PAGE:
Before you can start working on things like syllables with any student, practically all literacy organizations will require you to attend an orientation & training program of some 10 to 20 hours.
Usually, the lessons and materials are provided for free, and the training takes generally place on evenings or weekend days.
These training programs are including subject areas such as goal setting, designing lesson plans, sensitivity training, dyslexia, and effective methods for teaching vocabulary, writing, preparing for the GED test via Math practice from bestgedclasses.org, and even writing a short GED essay.
Well, as we know that the majority of illiterate adults were trying to cover up their inability to write and/or read for many years, sensitivity training elements were implemented to help you help them with any form of shame, negativity about school, or frustration, that may come up during one of your tutoring sessions.
The instruction on your lesson plans will provide you with good ideas about how to structure your tutoring sessions. You’ll learn which workbooks to use in relation to a student’s reading level or perhaps learning disability, and the best ways to keep your tutoring accurate and lively.
Before you get to work with new students, it’s key to ask what they want to achieve by improving their writing and reading skills and set corresponding goals. Sometimes they want to take a driver’s test, some others may wish to learn how to write a job application, while others again want to assist their kids with their homework, or earn their GED to continue their education.
It’s a good idea to incorporate these goals into your lessons and address that specific idea during each meeting, for example by spending several minutes each session on the driver’s license manual and prepare the student for the driver’s test. You’ll also be taught different techniques for instructing topics like vocabulary, comprehension, phonics, or sight words.
requirements to become a literacy volunteer
These requirements will vary, and depend on the organization, but in general you need to be no younger than 18, have completed your high school or equivalent education, and be able to read and write the English language well. Usually, you’re not required to have any teaching experience, and at most literacy organizations, volunteers must attend a literacy education program before they will be assigned to students.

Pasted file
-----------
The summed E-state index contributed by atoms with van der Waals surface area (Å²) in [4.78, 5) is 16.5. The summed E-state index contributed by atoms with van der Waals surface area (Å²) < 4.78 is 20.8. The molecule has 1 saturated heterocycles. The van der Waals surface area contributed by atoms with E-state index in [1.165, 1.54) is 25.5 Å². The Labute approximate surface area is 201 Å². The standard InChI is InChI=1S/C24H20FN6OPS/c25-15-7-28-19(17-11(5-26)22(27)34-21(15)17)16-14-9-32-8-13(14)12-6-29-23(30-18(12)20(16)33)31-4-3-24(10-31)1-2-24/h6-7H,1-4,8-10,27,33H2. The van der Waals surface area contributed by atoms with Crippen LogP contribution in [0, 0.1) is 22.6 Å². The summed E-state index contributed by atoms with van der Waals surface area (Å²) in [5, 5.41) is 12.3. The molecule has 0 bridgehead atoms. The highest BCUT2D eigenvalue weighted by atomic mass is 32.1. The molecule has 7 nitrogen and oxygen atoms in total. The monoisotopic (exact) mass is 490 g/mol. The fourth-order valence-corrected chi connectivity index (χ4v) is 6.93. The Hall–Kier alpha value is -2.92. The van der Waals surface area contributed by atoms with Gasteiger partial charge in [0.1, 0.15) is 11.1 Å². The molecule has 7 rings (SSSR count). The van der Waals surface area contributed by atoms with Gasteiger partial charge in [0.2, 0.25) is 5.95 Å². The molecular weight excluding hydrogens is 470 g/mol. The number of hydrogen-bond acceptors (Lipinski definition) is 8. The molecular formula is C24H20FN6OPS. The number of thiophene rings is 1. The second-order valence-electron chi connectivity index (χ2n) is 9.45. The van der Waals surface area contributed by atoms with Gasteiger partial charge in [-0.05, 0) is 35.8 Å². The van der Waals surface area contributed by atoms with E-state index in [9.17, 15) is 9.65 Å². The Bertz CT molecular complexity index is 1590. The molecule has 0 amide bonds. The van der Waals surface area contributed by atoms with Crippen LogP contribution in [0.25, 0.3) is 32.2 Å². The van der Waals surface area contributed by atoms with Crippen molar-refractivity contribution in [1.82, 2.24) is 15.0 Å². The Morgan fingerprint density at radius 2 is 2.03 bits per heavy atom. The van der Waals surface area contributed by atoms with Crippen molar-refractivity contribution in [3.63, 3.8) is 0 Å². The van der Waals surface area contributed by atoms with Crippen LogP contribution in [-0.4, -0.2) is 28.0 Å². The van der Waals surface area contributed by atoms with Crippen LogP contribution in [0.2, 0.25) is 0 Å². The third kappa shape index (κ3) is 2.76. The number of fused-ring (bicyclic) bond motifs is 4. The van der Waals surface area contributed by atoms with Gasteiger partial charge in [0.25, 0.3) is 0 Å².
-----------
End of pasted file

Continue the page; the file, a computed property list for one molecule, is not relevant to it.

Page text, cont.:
In general, literacy organizations will ask you to devote at least a set number of hours per week on tutoring, and for at least a specific time like six months or a year. You usually also need to prepare your lesson plans, keep record of your volunteering hours, submit periodical reports on the progress of your students, and attend regular refresher workshops.
Generally, you can choose when you’ll be meeting with your students, for example in the evening, morning, afternoon, or on weekends. The majority of tutors will meet their students in a literacy center, church, or school, or in a public place like a library.
To be a good tutor, you should be patient, flexible, creative, and sensitive to persons from all different sorts of backgrounds and nationalities, and for literacy volunteers, having a passion for reading and literature will definitely be a great asset.
Even in case you don’t properly fit the requirements to become a volunteer tutor, there are plenty of ways to help your local education organizations. You could, for example, perfectly well be useful at your local school or library to help children read and write.